Last week a neighbor whom I’d seen occasionally, was walking her dog and called out a welcome-to-the-neighborhood to us. Seeing her beautiful dog geared up in her Freedom Harness, I of course approached and engaged her in a chat. Her dog, she said was people friendly but wary of other dogs and they were just taking a walk during half time of the game. I invited her to a pack walk and assured her that it was a no-contact group and that we’d love to have them join us. A full week passed and I kind of forgot about it until the neighbor appeared at the door this past temperate Sunday morning and asked if the offer was still open. Delightedly I gave her the details and we met up at the walk location.

Photo credit to Rachel

Photo credit to Rachel Hoening


We had a smaller group and along with Neighbor-lady there was another first timer. Most of the dogs seemed spunky whether it was because of the warmer temps, the energy of two new dogs, or the skipped week, but as we trod the path we all eventually began to settle in and hit our stride. The morning was gray but warmer and we enjoyed a leisurely pace capped off by one of our new dogs diving belly first into a large mud puddle to cool off!


At the conclusion of the walk, our neighbor thanked me for inviting her and said, “This is the best thing that’s happened to us all year.” Then later followed up with a text about how she had been praying for a path to help socialize her dog and was happy to have found us.


In reality, none of the dogs in The Bully Collective are perfect. Some certainly have better manners than Julius others but we’re a Collective. We all come together for our dogs and week after week we see an improvement or at least a glimmer of light ahead. We support and encourage and celebrate victories great and small while sharing thoughts and bagging poop.


Whew! It seems like whenever we take a blogging break, no matter how many potential posts I have rolling about in my head, it is just so hard to get back to the keyboard. This last week was no exception. We had a nice staycation doing lots of projects around the house, a bit of relaxing by the pool at the home we have yet to sell, topped off with a quick weekender trip to Detroit.

With so many anecdotes swirling around, I ended up with one that was very un-vacation-like. Ray’s leg is still giving him trouble occasionally, but when rested, I like to take him for short walks around the neighborhood which is always such a joy for him. In a stark contrast to what he was like as a puppy, Ray is a very good leash walker now which is such a joy for me as well.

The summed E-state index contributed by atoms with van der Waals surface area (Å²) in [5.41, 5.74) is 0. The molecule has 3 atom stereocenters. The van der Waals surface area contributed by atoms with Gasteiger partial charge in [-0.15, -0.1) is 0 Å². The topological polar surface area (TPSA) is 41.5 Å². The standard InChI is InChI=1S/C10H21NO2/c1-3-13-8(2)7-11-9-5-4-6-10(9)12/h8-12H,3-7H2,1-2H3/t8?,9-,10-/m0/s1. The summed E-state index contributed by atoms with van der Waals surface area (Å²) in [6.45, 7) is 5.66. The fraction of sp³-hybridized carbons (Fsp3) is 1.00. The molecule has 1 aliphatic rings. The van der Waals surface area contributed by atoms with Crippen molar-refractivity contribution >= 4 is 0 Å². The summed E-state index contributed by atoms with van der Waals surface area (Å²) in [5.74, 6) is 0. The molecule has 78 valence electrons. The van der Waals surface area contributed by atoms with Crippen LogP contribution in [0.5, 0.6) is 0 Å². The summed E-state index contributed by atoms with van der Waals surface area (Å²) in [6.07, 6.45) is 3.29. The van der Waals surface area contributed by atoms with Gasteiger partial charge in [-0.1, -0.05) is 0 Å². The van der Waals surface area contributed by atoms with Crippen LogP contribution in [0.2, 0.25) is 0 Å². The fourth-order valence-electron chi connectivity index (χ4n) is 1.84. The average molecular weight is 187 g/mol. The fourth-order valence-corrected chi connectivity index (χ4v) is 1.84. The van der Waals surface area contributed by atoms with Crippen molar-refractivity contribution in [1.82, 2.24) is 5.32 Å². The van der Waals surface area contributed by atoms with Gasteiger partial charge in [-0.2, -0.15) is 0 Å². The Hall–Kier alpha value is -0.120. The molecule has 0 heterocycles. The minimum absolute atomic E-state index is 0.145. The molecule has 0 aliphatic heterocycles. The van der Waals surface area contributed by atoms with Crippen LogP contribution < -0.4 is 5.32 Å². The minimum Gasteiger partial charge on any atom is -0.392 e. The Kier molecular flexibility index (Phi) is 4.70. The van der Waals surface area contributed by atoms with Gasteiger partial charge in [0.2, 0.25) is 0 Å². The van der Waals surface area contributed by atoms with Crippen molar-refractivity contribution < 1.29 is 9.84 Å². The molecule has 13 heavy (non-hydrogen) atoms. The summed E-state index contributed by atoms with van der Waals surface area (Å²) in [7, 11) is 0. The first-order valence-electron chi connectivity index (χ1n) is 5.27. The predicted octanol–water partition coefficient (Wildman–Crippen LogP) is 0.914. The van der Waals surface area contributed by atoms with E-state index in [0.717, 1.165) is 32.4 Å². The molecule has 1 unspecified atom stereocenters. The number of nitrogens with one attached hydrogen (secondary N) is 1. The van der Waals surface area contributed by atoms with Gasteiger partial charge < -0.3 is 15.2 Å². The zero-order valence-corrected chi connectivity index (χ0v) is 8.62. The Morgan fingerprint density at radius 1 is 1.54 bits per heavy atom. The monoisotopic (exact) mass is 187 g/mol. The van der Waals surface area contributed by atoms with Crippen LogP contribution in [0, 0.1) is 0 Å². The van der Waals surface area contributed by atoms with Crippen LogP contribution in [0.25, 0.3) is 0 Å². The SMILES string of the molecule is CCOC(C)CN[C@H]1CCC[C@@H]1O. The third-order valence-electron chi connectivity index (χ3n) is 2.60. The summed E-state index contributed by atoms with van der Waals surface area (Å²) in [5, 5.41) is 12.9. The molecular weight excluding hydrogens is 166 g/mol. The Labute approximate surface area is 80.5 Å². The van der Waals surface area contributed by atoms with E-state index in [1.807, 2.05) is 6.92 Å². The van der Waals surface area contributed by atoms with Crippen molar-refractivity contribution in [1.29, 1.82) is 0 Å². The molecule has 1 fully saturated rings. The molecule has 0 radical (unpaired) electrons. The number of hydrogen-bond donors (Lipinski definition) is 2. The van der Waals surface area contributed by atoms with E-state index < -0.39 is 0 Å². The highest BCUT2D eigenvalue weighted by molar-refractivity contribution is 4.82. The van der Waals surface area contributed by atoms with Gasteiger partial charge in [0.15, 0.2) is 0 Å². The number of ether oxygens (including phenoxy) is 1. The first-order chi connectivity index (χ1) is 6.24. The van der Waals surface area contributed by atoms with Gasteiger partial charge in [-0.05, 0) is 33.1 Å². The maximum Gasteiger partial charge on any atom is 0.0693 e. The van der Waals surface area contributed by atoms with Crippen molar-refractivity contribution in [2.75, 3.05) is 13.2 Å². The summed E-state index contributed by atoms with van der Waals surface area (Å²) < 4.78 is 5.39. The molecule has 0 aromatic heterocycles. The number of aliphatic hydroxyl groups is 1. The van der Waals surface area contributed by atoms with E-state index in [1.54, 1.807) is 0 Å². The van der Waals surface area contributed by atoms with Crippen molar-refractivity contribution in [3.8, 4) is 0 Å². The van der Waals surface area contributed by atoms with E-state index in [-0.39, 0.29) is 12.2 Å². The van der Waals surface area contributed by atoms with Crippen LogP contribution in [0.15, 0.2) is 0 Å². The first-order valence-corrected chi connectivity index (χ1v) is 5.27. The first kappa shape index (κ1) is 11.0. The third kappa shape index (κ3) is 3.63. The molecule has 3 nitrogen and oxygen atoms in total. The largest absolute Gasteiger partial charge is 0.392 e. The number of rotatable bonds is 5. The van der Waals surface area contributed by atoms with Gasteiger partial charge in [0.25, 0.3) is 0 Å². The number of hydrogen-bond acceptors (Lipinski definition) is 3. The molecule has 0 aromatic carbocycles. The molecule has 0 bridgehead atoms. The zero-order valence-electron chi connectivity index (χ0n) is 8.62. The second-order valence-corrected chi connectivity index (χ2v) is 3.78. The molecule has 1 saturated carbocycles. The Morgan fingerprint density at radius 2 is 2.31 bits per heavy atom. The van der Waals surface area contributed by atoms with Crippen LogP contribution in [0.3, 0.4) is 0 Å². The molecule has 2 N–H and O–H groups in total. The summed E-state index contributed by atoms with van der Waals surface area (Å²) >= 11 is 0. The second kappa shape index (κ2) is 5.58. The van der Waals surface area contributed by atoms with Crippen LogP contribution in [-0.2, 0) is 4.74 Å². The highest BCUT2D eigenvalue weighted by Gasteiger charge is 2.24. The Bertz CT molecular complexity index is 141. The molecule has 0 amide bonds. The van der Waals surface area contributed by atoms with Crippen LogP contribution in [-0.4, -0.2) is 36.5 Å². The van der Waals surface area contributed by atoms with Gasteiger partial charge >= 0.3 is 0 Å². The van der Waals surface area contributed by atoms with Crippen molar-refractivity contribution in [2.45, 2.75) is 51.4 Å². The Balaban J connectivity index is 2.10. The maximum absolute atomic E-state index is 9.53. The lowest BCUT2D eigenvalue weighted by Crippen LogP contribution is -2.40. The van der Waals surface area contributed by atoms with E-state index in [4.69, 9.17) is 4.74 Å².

In the back of my mind, I’m still yearning to get us ready for the CGC, although I admit that we don’t work on it super hard. I think we’ll know when it’s time and if it never happens, it never happens.


Walking in the warmer weather with so much abundant sunshine also brings a whole new set of issues: squirrels and other dogs. My walking with the SPCA dogs has trained me to become a qualified squirrel scout and since I like keeping my arm in its socket, I’ve learned to try to see squirrels way before any four legged companion I may be with. Let me tell you, it’s a very valuable skill to hone.

So I have a neighbor who walks her dog-with her retractable leash- quite regularly about the neighborhood. The neighbor is friendly and the dog not so much. Annie prefers to do her snooping from the end of the leash and otherwise mind her business as long as no one tries to pet her, which is perfectly acceptable. In the warm weather, Annie is often tethered while her owner is outside which makes Annie much more vocal when another dog goes by. Fortunately, I’ve seen the length of the tether often enough to judge that if we stay in the middle of the street no one should see the other as a threat and Ray can mind his business and work on his ignoring skills.

Until the other day when we approached and Annie began her usual charge but this time her owner gave chase and started calling Annie back-she was not tethered! So here I was, shielding my 85 pound dog from the 30 pounds of fur heading towards us. Luckily the owner got the dog way before reaching us, picked her up, and carried her away, saying, “Sorry, sorry” over and over. Ray, to his credit and my overwhelming pride, didn’t even bat an eyelash and we continued our walk with my heart pounding in my chest.

A day or so later, I was off somewhere and Kevin was doing some work in the backyard while Ray sunned himself on the deck and the neighbor and her dog took a detour from their walk to stand outside our fence and call out to Kevin. This of course, startled Ray who ran barking to the fence to give Miss Annie a taste of her own medicine, so to speak. Luckily the neighbor is pretty unflappable and recognized that she “stirred something up” and took her leave.

So, that leaves me wondering about the whole situation. Ray had grown up in a yard with a privacy fence, and until last October never really experienced seeing the world walk by. He was either out in the world or behind his fence, so I think this newfound perspective is a bit overwhelming to him sometimes, especially since he was standing at the fence one day as another neighbor started up his lawnmower. Ray hates lawnmowers to begin with and he was scared nearly out of his skin that day. Noise at the fence=scary things.

The other note from this event is that in the back of my mind, always lurks the fear that we will walk into a situation that we have no control over. I want to expose Ray to all of the sights and sounds of the neighborhood while practicing his good citizen skills but I need to always balance that with caution. If I avoid an approaching dog, it isn’t because I think my Big Scary Pit Bull is going to eat you and your dog but rather because I don’t know you and don’t necessarily trust that your dog handling skills will keep us out of danger. I guess pre-judging is a two way street.